The Definition of Moral Virtue

By Yves R. Simon; Vukan Kuic | Go to book overview

6
The Interdependence of Virtues

WE CANNOT CONCLUDE this examination of the nature of moral virtues without saying something about their connection, interconnection, interdependence. Which of these three expressions sounds best? Connection is the simplest, but interdependence is the most graphic. So let us take a look at the interdependence of virtues, by comparing two traditional positions, the Stoic and the Aristotelian.

When I say Aristotelian, I have in mind primarily Aristotle's teaching in the Nicomachean Ethics, but I definitely include also later contributions and developments. I remember Etienne Gilson telling me once that there are no Aristotelians except for Aristotle himself, all others being neo-Platonists, except Thomas Aquinas, who is neither a neo-Platonist nor an Aristotelian but just Aquinas. I listened respectfully, but I did not agree then, and I do not accept that now. It is true that on some subjects, in which Gilson seems particularly interested, Aristotle's views may be unique, but there is also quite a number of philosophical issues on which Aristotle really has a school. I understand Gilson's position. It is the reaction of a serious and competent historian of ideas against the all too common mistake of reading later developments into an earlier source. In the preceding chapter, I mentioned the case of Rodier, who with the best intentions of correcting the prevailing views of psychology tried to turn Aristotle into a nineteenth-century Idealist. This happens all the time, and we must be grateful to men with a real sense for the history of ideas, like Gilson, for warning us against such confusion. Yet his reaction to it, as most reactions are, is in my opinion somewhat overdone. To say, for instance, that Thomas Aquinas is not an Aristotelian obscures rather than clarifies our understanding of historical developments in philosophy. 1 And among the many important issues

-125-

Notes for this page

Add a new note
If you are trying to select text to create highlights or citations, remember that you must now click or tap on the first word, and then click or tap on the last word.
One moment ...
Default project is now your active project.
Project items

Items saved from this book

This book has been saved
Highlights (0)
Some of your highlights are legacy items.

Highlights saved before July 30, 2012 will not be displayed on their respective source pages.

You can easily re-create the highlights by opening the book page or article, selecting the text, and clicking “Highlight.”

Citations (0)
Some of your citations are legacy items.

Any citation created before July 30, 2012 will labeled as a “Cited page.” New citations will be saved as cited passages, pages or articles.

We also added the ability to view new citations from your projects or the book or article where you created them.

Notes (0)
Bookmarks (0)

You have no saved items from this book

Project items include:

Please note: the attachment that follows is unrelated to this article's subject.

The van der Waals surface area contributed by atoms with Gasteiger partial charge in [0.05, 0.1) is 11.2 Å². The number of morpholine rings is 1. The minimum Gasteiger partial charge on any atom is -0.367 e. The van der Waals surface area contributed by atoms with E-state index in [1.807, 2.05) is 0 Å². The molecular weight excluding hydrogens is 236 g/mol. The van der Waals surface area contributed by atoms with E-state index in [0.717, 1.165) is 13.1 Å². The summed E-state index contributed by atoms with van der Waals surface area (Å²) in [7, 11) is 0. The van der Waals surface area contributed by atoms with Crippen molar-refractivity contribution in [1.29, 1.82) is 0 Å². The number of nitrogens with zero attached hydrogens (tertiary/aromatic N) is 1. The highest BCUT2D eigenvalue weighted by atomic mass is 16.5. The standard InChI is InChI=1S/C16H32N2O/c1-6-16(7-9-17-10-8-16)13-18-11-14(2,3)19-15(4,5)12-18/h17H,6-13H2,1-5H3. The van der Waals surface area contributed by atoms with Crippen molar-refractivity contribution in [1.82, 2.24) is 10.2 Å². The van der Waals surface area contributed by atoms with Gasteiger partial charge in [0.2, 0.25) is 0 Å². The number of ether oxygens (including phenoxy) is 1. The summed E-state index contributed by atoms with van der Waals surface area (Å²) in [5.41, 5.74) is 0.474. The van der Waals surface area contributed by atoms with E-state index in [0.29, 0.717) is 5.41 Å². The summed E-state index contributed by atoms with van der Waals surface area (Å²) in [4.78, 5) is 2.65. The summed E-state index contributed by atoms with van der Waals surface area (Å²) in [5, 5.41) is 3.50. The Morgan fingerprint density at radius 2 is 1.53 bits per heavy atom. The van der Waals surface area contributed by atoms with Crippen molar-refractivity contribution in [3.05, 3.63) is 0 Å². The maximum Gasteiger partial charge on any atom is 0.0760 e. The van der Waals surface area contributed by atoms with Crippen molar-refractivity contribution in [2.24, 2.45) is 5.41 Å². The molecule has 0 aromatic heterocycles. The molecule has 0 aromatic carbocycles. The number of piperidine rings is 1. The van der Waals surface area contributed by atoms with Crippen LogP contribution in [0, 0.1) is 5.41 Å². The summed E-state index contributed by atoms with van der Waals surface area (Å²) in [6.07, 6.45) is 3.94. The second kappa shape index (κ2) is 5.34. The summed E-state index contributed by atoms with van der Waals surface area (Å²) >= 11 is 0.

• Saved book/article
  • Highlights
  • Quotes/citations
  • Notes
  • Bookmarks
Notes
Cite this page

Cited page

Style
Citations are available only to our active members.
Buy instant access to cite pages or passages in MLA, APA and Chicago citation styles.

(Einhorn, 1992, p. 25)

(Einhorn 25)

1. Lois J. Einhorn, Abraham Lincoln, the Orator: Penetrating the Lincoln Legend (Westport, CT: Greenwood Press, 1992), 25, http://www.questia.com/read/27419298.

Cited page

Bookmark this page
The Definition of Moral Virtue
Table of contents

Table of contents

  • Title Page iii
  • Contents v
  • Editor's Preface vii
  • Yves R. Simon (1903-1961) a Bio-Bibliography ix
  • 1 - Modern Substitutes for Virtue 1
  • Conclusion 15
  • Notes 17
  • 2 - Clearing Up Some Confusions 19
  • Notes 44
  • 3 - Further Necessary Distinctions 47
  • Notes 67
  • 4 - Virtue is Not Science 69
  • Notes 87
  • 5 - The Definition of Moral Virtue 91
  • Notes 119
  • 6 - The Interdependence of Virtues 125
  • Notes 131
  • Index 133
Settings

Settings

Typeface
Text size Smaller Larger Reset View mode
Search within

Search within this book

Look up

Look up a word

  • Dictionary
  • Thesaurus
Please submit a word or phrase above.
Print this page

Print this page

Why can't I print more than one page at a time?

Help
Full screen
/ 144

matching results for page

    Questia reader help

    How to highlight and cite specific passages

    1. Click or tap the first word you want to select.
    2. Click or tap the last word you want to select, and you’ll see everything in between get selected.
    3. You’ll then get a menu of options like creating a highlight or a citation from that passage of text.

    OK, got it!

    Cited passage

    Style
    Citations are available only to our active members.
    Buy instant access to cite pages or passages in MLA, APA and Chicago citation styles.

    "Portraying himself as an honest, ordinary person helped Lincoln identify with his audiences." (Einhorn, 1992, p. 25).

    "Portraying himself as an honest, ordinary person helped Lincoln identify with his audiences." (Einhorn 25)

    "Portraying himself as an honest, ordinary person helped Lincoln identify with his audiences."1

    1. Lois J. Einhorn, Abraham Lincoln, the Orator: Penetrating the Lincoln Legend (Westport, CT: Greenwood Press, 1992), 25, http://www.questia.com/read/27419298.

    Cited passage

    Thanks for trying Questia!

    Please continue trying out our research tools, but please note, full functionality is available only to our active members.

    Your work will be lost once you leave this Web page.

    Buy instant access to save your work.

    Already a member? Log in now.

    Oops!

    An unknown error has occurred. Please click the button below to reload the page. If the problem persists, please try again in a little while.